Is eye twitching a sign of a stroke?
Eye twitching occurs when there's a problem with the muscles that control eyelid movement: One muscle in the face opens the eyelid and another one closes it. While this rapid, involuntary blinking of the eye in many ways remains a mystery, it is often caused by stress, dry eye, caffeine consumption, smoking or fatigue.
In rare cases, and when accompanied by other symptoms, an eyelid twitch can be a sign of a serious medical condition that affects the brain and central nervous system, including a stroke or transient ischemic attack (also called a mini-stroke or TIA).
Stroke vs. TIA
A stroke happens when the blood that brings oxygen to the brain stops flowing or is reduced. Brain cells begin dying within minutes. The National Stroke Association reports that nearly 795,000 people in the U.S. experience a stroke each year.
A TIA begins like a stroke, but the blockage is only temporary and blood flow returns on its own, typically within a few minutes or hours. However, a mini-stroke should not be taken lightly; in many cases, a full-blown stroke isn’t far behind. According to the National Stroke Association:
A TIA occurs before around 12% of all strokes.
One study found that about 12% of people who experience a TIA die within one year.
Around 9% to 17% of people who have a TIA will suffer a stroke within 90 days.
No matter how quickly it resolves, a TIA is an emergency that requires immediate medical attention.
Stroke signs and symptoms
While eye twitching alone is usually not cause for concern, it can be a sign of a stroke or TIA if it occurs alongside other common stroke symptoms. One easy way to remember and recognize those symptoms is to use the BE FAST acronym:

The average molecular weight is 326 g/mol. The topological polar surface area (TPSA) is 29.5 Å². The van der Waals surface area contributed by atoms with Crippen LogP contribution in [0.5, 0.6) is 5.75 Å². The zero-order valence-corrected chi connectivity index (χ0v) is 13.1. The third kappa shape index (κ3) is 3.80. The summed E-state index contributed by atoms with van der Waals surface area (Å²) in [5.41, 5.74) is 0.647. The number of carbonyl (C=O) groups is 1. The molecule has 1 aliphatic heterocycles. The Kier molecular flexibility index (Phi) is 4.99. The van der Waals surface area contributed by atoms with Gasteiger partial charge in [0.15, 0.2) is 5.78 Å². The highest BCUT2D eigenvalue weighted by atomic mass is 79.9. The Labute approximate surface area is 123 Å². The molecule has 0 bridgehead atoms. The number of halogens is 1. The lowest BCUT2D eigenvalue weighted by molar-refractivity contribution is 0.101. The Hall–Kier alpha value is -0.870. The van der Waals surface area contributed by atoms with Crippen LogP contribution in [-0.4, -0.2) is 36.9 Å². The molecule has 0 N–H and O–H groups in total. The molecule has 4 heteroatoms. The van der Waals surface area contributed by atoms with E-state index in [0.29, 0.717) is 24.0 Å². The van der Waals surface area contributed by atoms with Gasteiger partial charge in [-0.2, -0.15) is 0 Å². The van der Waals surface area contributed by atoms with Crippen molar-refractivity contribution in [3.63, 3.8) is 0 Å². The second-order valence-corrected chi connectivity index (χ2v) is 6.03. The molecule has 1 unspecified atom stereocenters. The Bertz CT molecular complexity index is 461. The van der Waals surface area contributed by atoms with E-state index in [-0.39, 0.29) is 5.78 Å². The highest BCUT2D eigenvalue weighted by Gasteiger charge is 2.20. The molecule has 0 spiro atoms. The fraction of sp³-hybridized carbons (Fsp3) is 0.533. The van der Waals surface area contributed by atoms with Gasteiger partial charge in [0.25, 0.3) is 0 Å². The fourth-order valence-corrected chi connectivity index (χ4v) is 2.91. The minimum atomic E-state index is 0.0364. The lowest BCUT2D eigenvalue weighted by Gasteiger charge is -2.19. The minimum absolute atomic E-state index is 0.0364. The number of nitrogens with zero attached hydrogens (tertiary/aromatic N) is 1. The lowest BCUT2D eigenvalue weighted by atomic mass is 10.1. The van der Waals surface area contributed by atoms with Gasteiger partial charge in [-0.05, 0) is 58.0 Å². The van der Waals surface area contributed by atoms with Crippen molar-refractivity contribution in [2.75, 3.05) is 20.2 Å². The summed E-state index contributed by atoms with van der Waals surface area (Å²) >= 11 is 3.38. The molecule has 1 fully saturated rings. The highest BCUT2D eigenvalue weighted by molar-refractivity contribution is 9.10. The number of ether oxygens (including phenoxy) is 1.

Balance – Sudden dizziness, vertigo, headache, or loss of balance or coordination
Eyes – Blurred vision, double vision or sudden loss of vision in one or both eyes
Face – Drooping or numbness on one side of the face, or an uneven or lopsided smile
Arm – Weakness or numbness in one arm or leg
Speech – Slurred speech or difficulty speaking or understanding
Time – If you see someone with these symptoms, call 911. Every minute counts.
Seeking immediate medical care is key because stroke treatment is most effective when administered within hours of symptom onset.
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Why your eye is twitching
If your eye is twitching and you don’t have any other symptoms, don’t panic. Common eye twitching causes include:
Caffeine or alcohol intake
Eye twitches typically resolve on their own within a few hours or days, but you may be able to get rid of an eye twitch sooner by addressing the underlying cause.
Treatment options — such as stress management techniques, improved sleep habits, reduced caffeine and alcohol consumption, an updated eyeglass or contact lens prescription, artificial tears, healthier foods, allergen avoidance and smoking cessation — may help in your quest for relief.
When to see a doctor
An eyelid twitch is usually benign, but there are some cases where medical care is required. Don’t hesitate to contact your eye doctor if:
Your eye twitch continues for more than a week
There is discharge, redness or swelling in or around the eye
The eyelid twitch closes the eye completely
Other parts of your face are affected (especially on one side)
The upper eyelid droops
You experience eye pain
You also have symptoms of a stroke — in this case, call 911 rather than your eye doctor
The only way to determine the cause of your symptoms is to be tested by medical professionals, even if the symptoms have resolved. If a stroke or TIA is responsible, taking early action to get prompt evaluation and immediate treatment can reduce brain damage, improve chances of recovery, and help prevent serious complications, including a future stroke.
READ MORE: When to worry about eye twitching
Page published on Sunday, December 20, 2020